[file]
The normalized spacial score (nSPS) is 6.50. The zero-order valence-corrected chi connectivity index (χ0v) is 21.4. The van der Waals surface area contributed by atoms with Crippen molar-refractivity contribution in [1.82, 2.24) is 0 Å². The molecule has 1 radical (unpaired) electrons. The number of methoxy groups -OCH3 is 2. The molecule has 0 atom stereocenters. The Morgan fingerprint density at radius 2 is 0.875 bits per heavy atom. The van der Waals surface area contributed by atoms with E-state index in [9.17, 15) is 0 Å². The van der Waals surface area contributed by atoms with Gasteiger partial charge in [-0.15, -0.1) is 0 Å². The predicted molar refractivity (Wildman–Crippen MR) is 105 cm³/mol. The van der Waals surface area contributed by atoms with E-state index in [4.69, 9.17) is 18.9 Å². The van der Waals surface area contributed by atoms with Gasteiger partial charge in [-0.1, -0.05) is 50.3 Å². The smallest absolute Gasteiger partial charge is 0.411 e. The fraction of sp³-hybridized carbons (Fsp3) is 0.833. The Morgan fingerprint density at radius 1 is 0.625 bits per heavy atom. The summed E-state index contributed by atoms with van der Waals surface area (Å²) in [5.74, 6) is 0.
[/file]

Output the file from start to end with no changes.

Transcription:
The normalized spacial score (nSPS) is 6.50. The zero-order valence-corrected chi connectivity index (χ0v) is 21.4. The van der Waals surface area contributed by atoms with Crippen molar-refractivity contribution in [1.82, 2.24) is 0 Å². The molecule has 1 radical (unpaired) electrons. The number of methoxy groups -OCH3 is 2. The molecule has 0 atom stereocenters. The Morgan fingerprint density at radius 2 is 0.875 bits per heavy atom. The van der Waals surface area contributed by atoms with E-state index in [9.17, 15) is 0 Å². The van der Waals surface area contributed by atoms with Gasteiger partial charge in [-0.15, -0.1) is 0 Å². The predicted molar refractivity (Wildman–Crippen MR) is 105 cm³/mol. The van der Waals surface area contributed by atoms with E-state index in [4.69, 9.17) is 18.9 Å². The van der Waals surface area contributed by atoms with Gasteiger partial charge in [-0.1, -0.05) is 50.3 Å². The smallest absolute Gasteiger partial charge is 0.411 e. The fraction of sp³-hybridized carbons (Fsp3) is 0.833. The Morgan fingerprint density at radius 1 is 0.625 bits per heavy atom. The summed E-state index contributed by atoms with van der Waals surface area (Å²) in [5.74, 6) is 0.